But just as importantly, especially in the early stage, Musk shows that a great CEO needs to be involved in every facet of your company, and that if your company builds rockets, you better know more about rockets than an Aerospace Engineering PhD holder.


7) Big important missions take time

Both SpaceX and Tesla had a rough first decade. From having 200 millions after Paypal exit, at one point Elon Musk was all-in and had to personally borrow money to keep the capital-intensive companies going.

The space shuttle industry is notoriously hard to break in - there was only 1-2 companies, a handful of clients (NASA, and a few other countries), and space technology is highly regulated as it is considered a sensitive defense technology. The start-up capital is extremely high, and one launch failure will set you back a decade if not bankrupt your company.

SpaceX's Falcon 1 failed the first 3 launches, and they had money for only one more.

The 4th launch had to work, or SpaceX and the ultimate dream to go Mars would be over. But lady luck smiled on Elon that day: the 4th launch finally went smoothly and the dream was kept alive.

"When something is important enough, you do it even if the odds are not in your favor" - Elon Musk

The successful Falcon launch took 6.5 years instead of the projected 2 years. Tesla took 10 years to finally bring Model S to mass market.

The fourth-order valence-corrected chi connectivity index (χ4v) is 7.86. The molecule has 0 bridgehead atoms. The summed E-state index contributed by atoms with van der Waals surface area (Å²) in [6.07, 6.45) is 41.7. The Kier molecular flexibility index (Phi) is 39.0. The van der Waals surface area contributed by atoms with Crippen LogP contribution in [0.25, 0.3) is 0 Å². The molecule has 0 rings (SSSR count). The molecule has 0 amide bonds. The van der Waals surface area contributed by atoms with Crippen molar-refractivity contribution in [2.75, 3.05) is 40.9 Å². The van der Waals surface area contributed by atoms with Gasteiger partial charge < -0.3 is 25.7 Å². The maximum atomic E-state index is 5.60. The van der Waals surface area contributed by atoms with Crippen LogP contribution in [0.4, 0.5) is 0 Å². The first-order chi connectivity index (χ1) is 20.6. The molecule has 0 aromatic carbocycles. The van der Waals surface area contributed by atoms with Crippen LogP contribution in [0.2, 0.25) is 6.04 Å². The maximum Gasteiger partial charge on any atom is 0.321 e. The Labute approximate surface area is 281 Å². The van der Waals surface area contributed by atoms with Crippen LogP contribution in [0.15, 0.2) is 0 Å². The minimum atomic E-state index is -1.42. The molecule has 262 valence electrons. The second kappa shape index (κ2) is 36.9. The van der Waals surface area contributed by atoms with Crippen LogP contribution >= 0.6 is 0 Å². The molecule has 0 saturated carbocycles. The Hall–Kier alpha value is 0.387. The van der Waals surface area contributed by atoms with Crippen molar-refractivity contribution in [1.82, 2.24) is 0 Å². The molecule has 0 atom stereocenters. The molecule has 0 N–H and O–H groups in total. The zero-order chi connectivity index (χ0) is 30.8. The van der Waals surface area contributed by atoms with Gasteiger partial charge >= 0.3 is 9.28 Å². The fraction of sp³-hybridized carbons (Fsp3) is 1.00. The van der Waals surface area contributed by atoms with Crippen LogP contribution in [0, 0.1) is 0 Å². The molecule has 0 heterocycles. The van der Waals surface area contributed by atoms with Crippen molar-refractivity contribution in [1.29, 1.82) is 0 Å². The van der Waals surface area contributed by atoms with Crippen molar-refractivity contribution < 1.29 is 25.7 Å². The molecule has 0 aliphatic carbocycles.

Even the most determined entrepreneurs might not have the tenacity and conviction to survive the trials and tribulations needed to achieve generation-changing works. For that, Elon Musk deserves our respect, if not gratitude, for bringing humanity forward.


8) History will remember Musk fondly

The book shares an interesting assessment of Musk as the love child of Steve Jobs and Bill Gates, combining:

  • Jobs's consumer sensibility and obsessive attention to details, but less charismatic
  • Gates's engineering prowess and business acumen, but more personable

It will probably be a long time before we can bring civilisation to Mars or achieve 100% electric transport.

But I would not bet against Elon Musk.

He is no longer just a crazy man who runs 2 high-risk game-changing ventures at the same time; he might just be the most important innovator in humanity's history. And he is still young (49) and just getting started.


9) Biography

Overall, the biography is a vivid and smooth read, and shares a fair and balanced take of Musk.

In term of where this book ranks amongst my favorite biographies, it will be top 10 but not the most favourite:

  1. Steve Jobs by Walter Isaacson- Jobs is a much more complex, conflicted person with rich tapestry of history and flaws
  2. Shoe Dog by Phil Knight, Nike's founder
  3. Delivering Happiness by Tony Hsieh
  4. My Life by Bill Clinton
  5. Elon Musk

I look forward to reading another biography of Elon Musk in 20-30 years if he can continue bringing his visions forward.

P.S. today is Elon Musk's birthday